Getting home from the hospital was a major milestone, and doing so two days earlier than I had expected was a pleasant surprise. I knew that I wouldn’t be able to sleep in my regular bed because of the tight fit of the bed in the room
, so I set up my recovery ‘center’ downstairs in my easy chair. Fran quickly took over the nursing duties and kept me very comfortable and attended to my every need. If it weren’t for the post-surgical discomfort, I could get used to this.
The first few days home were pretty uneventful. I had a follow up appointment with the cardiology group and they said that everything looked normal and my numbers were still good. I was a bit concerned about the swelling at the site of the cardiac cath procedure, but the Dr indicated it was normal (it was not, more on this later).
Over the weekend, we got to help out with a TeamNRGY emergency pickup of a teammates bike after a very bad bike accident. That did get us out of the house for a couple of hours, and added some excitement to an otherwise quiet and rather boring week of recovery.
Over the week of the 31st, I started to develop a bit of post nasal drip followed by a cough. The coughing was painful, but relatively non-productive, but the Dr. wanted to see me again, get blood work and X-rays. So off to the clinic again for more labs. Later that afternoon I got in contact with the office and they indicated that the blood work and X-ray were both normal. So I took some OTC meds (Coracidin HBP) and that seemed to help the drip/cough.
Also, by this point I had taken myself off the Tramadol, and was using Alleve liquid-gels 2x per day instead. It seems to work as well as the Tramadol without the opiates.
I also had moved into my regular bed about mid-week. It was a bit tough to sleep completely flat, but over the course of several days I got used to it (mostly). I’m now trying to slowly adjust to sleeping on my side, which is my normal sleep position.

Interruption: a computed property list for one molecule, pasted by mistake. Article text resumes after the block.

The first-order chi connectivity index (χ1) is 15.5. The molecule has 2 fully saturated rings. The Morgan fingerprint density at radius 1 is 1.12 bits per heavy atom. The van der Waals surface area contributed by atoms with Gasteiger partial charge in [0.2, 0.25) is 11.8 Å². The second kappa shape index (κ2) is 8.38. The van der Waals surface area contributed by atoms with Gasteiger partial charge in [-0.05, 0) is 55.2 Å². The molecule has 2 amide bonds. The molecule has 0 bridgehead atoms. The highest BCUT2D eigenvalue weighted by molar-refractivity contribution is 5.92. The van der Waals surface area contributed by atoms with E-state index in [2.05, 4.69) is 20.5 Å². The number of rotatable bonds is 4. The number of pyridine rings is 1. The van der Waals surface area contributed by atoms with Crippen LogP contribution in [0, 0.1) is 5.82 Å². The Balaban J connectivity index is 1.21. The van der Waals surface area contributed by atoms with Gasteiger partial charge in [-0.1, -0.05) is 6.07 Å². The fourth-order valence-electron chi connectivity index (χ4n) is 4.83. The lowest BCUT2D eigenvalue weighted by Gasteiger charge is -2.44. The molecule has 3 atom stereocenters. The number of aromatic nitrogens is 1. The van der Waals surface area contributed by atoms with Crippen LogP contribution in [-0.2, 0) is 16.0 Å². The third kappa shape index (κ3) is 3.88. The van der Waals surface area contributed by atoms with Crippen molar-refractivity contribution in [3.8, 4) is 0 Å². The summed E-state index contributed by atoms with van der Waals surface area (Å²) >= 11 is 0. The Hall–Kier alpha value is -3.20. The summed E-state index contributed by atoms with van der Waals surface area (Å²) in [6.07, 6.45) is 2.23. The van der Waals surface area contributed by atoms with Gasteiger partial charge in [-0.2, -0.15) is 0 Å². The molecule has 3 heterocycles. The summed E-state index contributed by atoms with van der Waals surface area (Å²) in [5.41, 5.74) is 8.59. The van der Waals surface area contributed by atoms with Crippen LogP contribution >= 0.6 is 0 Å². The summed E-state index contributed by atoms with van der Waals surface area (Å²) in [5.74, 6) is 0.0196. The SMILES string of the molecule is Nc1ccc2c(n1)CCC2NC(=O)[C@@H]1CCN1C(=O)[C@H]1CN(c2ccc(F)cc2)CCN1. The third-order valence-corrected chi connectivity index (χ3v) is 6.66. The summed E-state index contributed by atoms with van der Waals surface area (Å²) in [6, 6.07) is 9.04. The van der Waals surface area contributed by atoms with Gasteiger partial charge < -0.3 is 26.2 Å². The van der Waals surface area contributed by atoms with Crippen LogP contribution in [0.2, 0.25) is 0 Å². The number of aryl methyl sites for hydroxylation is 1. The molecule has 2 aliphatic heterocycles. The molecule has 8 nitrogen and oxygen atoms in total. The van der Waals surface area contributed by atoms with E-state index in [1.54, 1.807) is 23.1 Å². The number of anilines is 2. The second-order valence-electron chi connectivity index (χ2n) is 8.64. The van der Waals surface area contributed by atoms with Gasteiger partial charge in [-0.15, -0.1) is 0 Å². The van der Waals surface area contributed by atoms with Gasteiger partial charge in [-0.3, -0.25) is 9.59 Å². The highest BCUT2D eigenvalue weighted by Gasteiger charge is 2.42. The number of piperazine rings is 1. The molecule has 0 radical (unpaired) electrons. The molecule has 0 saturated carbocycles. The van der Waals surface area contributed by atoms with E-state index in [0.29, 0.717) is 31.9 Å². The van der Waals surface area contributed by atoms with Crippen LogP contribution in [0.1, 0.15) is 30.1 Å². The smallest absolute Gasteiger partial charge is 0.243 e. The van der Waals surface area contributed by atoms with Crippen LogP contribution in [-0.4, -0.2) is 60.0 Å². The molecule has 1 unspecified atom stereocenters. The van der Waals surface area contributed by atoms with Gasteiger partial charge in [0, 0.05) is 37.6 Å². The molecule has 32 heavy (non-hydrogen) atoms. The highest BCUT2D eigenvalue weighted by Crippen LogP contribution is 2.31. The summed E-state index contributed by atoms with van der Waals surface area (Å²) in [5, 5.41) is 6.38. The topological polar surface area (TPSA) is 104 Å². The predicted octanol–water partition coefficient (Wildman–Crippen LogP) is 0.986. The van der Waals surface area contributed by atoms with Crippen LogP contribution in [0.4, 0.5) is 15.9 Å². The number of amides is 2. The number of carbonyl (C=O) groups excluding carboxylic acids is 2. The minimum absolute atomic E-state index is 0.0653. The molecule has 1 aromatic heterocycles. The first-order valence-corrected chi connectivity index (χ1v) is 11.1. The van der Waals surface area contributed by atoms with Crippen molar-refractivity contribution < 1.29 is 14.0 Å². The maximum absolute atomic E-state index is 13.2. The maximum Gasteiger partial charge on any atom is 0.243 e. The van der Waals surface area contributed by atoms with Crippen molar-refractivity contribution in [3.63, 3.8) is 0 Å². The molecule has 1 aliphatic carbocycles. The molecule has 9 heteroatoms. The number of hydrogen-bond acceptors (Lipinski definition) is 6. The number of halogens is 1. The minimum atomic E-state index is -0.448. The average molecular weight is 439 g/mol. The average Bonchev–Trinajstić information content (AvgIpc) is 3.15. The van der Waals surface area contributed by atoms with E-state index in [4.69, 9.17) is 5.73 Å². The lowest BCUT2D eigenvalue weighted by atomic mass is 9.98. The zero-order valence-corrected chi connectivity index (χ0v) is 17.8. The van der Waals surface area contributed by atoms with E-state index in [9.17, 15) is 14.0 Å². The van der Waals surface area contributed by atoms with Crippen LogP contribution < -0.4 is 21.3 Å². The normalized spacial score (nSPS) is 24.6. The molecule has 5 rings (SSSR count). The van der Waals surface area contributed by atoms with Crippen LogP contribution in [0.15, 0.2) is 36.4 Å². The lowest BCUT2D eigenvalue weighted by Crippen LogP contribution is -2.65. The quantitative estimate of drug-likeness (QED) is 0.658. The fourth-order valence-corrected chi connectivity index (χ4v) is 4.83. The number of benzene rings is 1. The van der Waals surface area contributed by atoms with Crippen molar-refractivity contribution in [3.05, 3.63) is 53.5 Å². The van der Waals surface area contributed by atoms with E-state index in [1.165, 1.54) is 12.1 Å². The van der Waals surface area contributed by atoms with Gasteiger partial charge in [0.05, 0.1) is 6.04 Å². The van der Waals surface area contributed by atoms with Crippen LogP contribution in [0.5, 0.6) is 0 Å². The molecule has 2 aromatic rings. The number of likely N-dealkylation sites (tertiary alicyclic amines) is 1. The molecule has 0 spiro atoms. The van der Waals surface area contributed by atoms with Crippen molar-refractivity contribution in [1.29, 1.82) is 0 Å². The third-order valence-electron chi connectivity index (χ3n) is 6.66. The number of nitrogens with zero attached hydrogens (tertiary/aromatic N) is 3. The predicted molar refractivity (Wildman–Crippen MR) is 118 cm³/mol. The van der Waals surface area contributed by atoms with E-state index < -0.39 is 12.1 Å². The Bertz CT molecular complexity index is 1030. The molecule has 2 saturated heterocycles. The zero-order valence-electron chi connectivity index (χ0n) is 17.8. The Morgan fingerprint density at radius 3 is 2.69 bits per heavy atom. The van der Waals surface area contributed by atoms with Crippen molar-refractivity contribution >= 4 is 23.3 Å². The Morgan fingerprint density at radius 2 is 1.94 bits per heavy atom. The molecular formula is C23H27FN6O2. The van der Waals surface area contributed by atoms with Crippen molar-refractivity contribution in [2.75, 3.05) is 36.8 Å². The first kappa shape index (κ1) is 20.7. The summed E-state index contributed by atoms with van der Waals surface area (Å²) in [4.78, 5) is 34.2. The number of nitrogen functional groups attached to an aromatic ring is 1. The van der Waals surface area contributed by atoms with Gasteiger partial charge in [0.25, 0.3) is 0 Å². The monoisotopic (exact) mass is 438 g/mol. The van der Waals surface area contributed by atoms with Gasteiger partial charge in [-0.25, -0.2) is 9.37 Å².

This past week I’ve been going through hot ‘flashes’ that seem to be sort of a sudden increase in metabolism. It’s been happening at night and I wake up really warm and sweaty. I think it’s part of the healing process, as I do get these same events during big build phase of IM training and immediately post IM racing.
The incision point is ever so slowly clearing up. The scabs are falling off (sometimes with some gentle tugging) with clear, pink skin underneath. The very top of the incision is still a bit sensitive. The tightness across the top of my chest (pecs) is loosening up ever so slowly. At this point, any remaining discomfort is isolated to certain spots on my chest, and not systemic across my entire chest and abs.
Last night (Sunday, 4 October) Dr. Dixon, my primary cardiologist called to check in on me after looking at the blood work and X-ray. I explained that I also had concerns about the cardiac cath site. Earlier in the week while I was taking a shower, I noticed that it was oozing pus. I squeezed it and it discharged about 1.5 tbls of pus. It wasn’t sore, or hot to the touch and seem to be mostly solid discharge, sort of like a big zit. Dr. Dixon wanted to see this, so it was back to the office again today (Monday). Both Dr. Dixon and Dr. Rosen, who performed the cath procedure, took a look at the site. They extracted a small bit of gunk out of it, but seemed to feel pretty strongly that it was only a skin infection. Still, I was sent home with script for antibiotics for the next 10 days. The biggest concern of everyone is an infection setting into the annuloplasty ring. That would be very bad, so the antibiotics are a precaution.
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, today has been a tougher than normal day. It seems my BP has a tough time catching up when I stand up. It’s been worse than ever today, a couple of times I was wondering if I’d black out completely. Dr. Dixon reduced the Enalapril by 50% (1xday) starting this evening, so we’ll see if that helps at all.
- Lessons learned this week:
Patience is everything in post-OHS recovery. This is a long, slow road. It may seem like one step back for every step forward, but you have to take each milestone as a sign of progress (reduction in meds, better quality sleep).
- The recovery process takes a lot out your general constitution. The hot flashes, and being really hungry, despite lack of activity seems to indicate the the body is in full-on recovery mode.
- Getting out for walks is a huge benefit for mental as well as physical well being. Just like doing a workout at the end of tough day.
More next week